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Home From the Rabbi From the Rabbi - August 2018
From the Rabbi - August 2018 PDF Print E-mail

Summer camp has always been a place which encourages innovation in worship but I’m not sure anything can beat the scene at Greene Family Camp while I was there on Faculty in July. The week I was there was a week of extreme heat even for Texas.  Traditionally , Friday night services at camp are in a beautiful , outdoor synagogue with a view over the camp’s lake.  Praying there on Friday night is a truly special experience.  But this year, anticipating temperatures of 110F, it was decided that this usual set up simply would not work.  But we still wanted to have services outside.  The solution? Shabbat ShaPOOL! We were all instructed to go to the pool in our swimming clothes at the time of services and were greeted by a cantor in a dingy in the center of the pool singing Jewish songs as we all sat by the side of the pool.  The service continued as we immersed ourselves in the pool, physically immersing ourselves in prayer as we would spiritually and feeling the  soothing coolness of the water as we might otherwise have experienced the soothing of community and prayer. 

This was an amazing experience which could only really have happened at camp (although we do have the JCC pool, so who knows!) But thinking about the experience there are some important lessons to learn.  As Reform and Conservative Jews we are especially keen on innovation and creativity in our religious life.  We are committed to tradition but we continue to adapt to new realities and new spiritual needs and new approaches to Jewish prayer and practice.  We understand that the world changes and new situations require new approaches.  Sometimes that means adding a piano or guitar to services and sometimes it means having services in a pool when it’s 110F!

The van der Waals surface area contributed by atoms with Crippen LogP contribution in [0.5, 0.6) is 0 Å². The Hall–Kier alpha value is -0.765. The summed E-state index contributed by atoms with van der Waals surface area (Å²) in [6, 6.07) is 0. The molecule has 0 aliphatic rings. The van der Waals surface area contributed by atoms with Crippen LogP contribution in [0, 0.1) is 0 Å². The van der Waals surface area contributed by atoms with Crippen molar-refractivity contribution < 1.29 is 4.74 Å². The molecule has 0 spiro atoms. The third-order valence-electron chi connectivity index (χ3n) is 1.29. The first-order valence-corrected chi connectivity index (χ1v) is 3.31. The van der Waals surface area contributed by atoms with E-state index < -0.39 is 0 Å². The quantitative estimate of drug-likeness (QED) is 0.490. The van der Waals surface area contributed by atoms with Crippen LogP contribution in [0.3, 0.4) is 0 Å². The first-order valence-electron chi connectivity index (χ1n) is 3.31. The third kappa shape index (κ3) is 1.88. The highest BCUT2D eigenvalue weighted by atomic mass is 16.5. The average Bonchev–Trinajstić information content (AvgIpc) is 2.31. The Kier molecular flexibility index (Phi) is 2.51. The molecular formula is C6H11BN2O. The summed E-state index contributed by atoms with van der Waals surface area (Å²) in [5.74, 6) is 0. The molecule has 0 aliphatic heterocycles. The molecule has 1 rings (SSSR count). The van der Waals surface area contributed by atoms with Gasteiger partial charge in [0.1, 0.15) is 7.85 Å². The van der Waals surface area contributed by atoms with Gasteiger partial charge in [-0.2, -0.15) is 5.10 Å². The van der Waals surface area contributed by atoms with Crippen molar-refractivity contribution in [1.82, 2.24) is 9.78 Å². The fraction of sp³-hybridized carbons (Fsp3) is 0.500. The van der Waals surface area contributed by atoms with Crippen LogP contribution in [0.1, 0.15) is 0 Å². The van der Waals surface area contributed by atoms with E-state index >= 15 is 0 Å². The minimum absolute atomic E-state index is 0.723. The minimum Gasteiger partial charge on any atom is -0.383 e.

But there is a larger lesson that is important to the upcoming High Holidays.  Life changes and so must our responses.  The world throws new and different situations at us all the time – some good and some bad – and we must adapt and change to deal with them.  Every year at this time, as we enter the Hebrew month of Elul, we are called to look at our lives and how they have changed over the past year.  We are given the opportunity to see how we dealt with the inevitable changes that life throws at us.  Sometimes life will allow us to continue on as we have always done but often it will expect us to be like the cantor in a dingy – being creative and innovative in dealing with situations we could never have expected.  When faced with those challenges, as we will inevitably be, we hope that we will find ways to stay true to who we are while also adapting to new realities and being flexible and creative and in how we deal with the challenges of the present and our hopes for the future.


     Rabbi Ilan Emanuel

 

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